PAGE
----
Dealing With Bullies As An Adult
Almost every adult can remember at least one bully - someone who made his or her childhood difficult through intimidation. Here's how to reconcile that trauma as an adult.
Almost every one of us can tell at least one story about the 'school bully' we knew in our childhood. Despite our best efforts to keep our heads down and live out our young lives in relative peace, there was always someone who felt the need to invade our private space and intimidate us into surrendering our lunch money, our self-respect, our confidence in the world or something equally important. What is almost universal in our stories of bullies is the fact that none of us understood what motivated these people in the first place. We were singled out for punishment for some unknown reason, and few of us had the resources at the time to risk the ultimate confrontation, to call their bluffs. Parental advice was usually in the form of some 'non-violent resistance' sermon, claiming that ignorance would somehow magically transform these bullies into passive and harmless pranksters. Classmates who may have helped our cause were also being victimized, rendering their assistance moot. We were at the mercy of these sadists, and they somehow understood this interpersonal dynamic all too well.
So now it's twenty or thirty years later, and you are a full-fledged adult and remarkably well-adjusted, right? Wrong. Whether or not you choose to acknowledge it, chances are you are still suffering from the effects of the school bully. The question for all of us is what we can do to help recover from the 'school bully' once and for all?
First of all, you need to gain perspective. It indeed has been twenty or thirty years since that terrible day in the playground or that horrible walk home. Memories fade, and few people who were present at the time will recall the incident as vividly as you can. What specifically happened to you that day or month or year was indeed a scarring, traumatic experience, despite what your parents or classmates or teachers may have said at the time. It's okay to remember the pain and humiliation you felt at the hands of a bully. If it is appropriate, allow yourself to get angry. Yell, punch a boxing bag, go for a jog, stomp your feet. Express that anger, but remember this- you are angry at a memory that lives inside your own head. Once the anger is gone, allow the memory to go with it. If the memories are too vivid or too extreme for you to deal with, seek professional counseling. You WERE damaged, involuntarily to be sure, and this person's actions did inflict emotional harm. Don't minimize your feelings artificially, but strive for a perspective that will keep your mind on the present, not the past.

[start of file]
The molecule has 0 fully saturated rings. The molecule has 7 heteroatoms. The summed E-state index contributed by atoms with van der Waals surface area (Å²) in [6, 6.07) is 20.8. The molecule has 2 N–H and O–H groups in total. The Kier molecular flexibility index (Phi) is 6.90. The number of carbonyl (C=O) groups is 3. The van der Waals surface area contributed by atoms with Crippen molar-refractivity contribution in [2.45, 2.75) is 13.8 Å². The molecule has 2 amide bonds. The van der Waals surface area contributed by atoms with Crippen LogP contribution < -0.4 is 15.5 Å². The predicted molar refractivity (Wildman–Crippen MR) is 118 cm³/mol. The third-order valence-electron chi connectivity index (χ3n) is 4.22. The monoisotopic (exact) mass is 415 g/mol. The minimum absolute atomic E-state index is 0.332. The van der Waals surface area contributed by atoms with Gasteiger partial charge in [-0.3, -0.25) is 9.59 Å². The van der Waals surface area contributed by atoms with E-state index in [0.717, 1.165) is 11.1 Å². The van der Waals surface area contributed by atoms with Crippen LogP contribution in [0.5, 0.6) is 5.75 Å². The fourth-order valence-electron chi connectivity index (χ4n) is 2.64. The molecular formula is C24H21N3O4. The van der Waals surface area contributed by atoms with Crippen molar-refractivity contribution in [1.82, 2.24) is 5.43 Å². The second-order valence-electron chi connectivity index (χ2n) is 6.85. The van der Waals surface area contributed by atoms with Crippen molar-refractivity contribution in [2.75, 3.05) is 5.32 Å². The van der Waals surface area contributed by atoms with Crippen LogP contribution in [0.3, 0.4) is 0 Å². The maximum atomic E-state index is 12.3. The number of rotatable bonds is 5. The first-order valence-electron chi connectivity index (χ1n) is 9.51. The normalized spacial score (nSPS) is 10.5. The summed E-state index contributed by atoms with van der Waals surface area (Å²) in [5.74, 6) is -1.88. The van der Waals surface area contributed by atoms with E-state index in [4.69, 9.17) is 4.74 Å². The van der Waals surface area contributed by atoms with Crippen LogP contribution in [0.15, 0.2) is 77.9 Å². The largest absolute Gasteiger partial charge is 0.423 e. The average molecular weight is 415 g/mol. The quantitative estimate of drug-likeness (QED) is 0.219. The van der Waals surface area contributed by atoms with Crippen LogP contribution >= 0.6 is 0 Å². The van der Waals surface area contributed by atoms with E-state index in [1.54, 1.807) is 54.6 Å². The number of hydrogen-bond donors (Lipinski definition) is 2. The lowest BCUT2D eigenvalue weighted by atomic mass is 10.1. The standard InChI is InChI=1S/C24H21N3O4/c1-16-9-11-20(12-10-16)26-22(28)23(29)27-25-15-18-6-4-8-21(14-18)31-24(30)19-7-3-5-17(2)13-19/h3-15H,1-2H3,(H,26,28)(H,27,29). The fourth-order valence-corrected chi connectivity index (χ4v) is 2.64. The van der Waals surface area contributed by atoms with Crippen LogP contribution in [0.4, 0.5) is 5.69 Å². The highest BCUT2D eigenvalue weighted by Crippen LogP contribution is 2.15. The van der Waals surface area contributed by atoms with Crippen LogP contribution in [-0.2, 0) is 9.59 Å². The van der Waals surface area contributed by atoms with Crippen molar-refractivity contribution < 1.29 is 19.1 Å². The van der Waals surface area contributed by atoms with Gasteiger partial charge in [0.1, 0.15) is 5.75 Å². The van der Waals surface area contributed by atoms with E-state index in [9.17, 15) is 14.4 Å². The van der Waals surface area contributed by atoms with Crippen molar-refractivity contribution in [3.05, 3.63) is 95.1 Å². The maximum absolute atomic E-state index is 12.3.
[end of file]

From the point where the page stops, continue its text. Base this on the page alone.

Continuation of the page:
Another way to recover from the effects of a bully is to examine your own personal dynamics. Victims of bullies sometimes become passive-aggressive in their own right, seeking out domineering partners or deliberately sabatoging their own careers by not being assertive and self-confident in their abilities. Take an honest look at your current way of handling responsibility, or the role you play in your friends' lives. Do you see signs of that same scared 'victim' who took the path of least resistance as a child? Not every adult problem can be traced back to the effects of a childhood tormentor, but you might be surprised at how many of your present decisions are still being made from a child's perspective. Once you have successfully stared down that bully in your mind, then you may notice a definite improvement in your present relationships. Adult relationships still carry the vestiges of childhood ones, including the 'bully-victim' dynamic. One of your co-workers may still use intimidation tactics to prevent you from presenting that great idea to the boss. A romantic relationship may be unhealthy because your partner criticizes your decisions or completely dominates the relationship. By recognizing the signs of adult bullyism, you can avoid the same traps that hurt you in childhood.
Finally, there is the idea of 'confrontation' to deal with. You may be tempted to track down your childhood tormentor and give him/her a piece of your mind. Resist this temptation, at least until you can have such a confrontation within the boundaries of a professional counseling session. As badly as you may want to hurt this person, this is not a healthy way to proceed. First of all, there are privacy issues to consider. Unless this person's contact information is public knowledge, you'll probably have to do some research that borders on obsession. Few of us would welcome such an invasive phone call or letter from a childhood enemy, most especially the person you're looking for. Without some structured environment, the proposed confrontation could become more damaging than productive. Until you have gained perspective, your childhood emotions could become uncontrollable. If you do decide to make contact with the childhood bully, remember that you are both adults, with years of experiences separating you from those 10 year olds on the playground. Express your feelings as rationally as you can, and allow the other person to respond in kind. You may never become friends, but you might come to an understanding that will relieve much of your emotional baggage. Bullies are often the victims in other circles, and you may learn more about what motivated this person to act out as they did.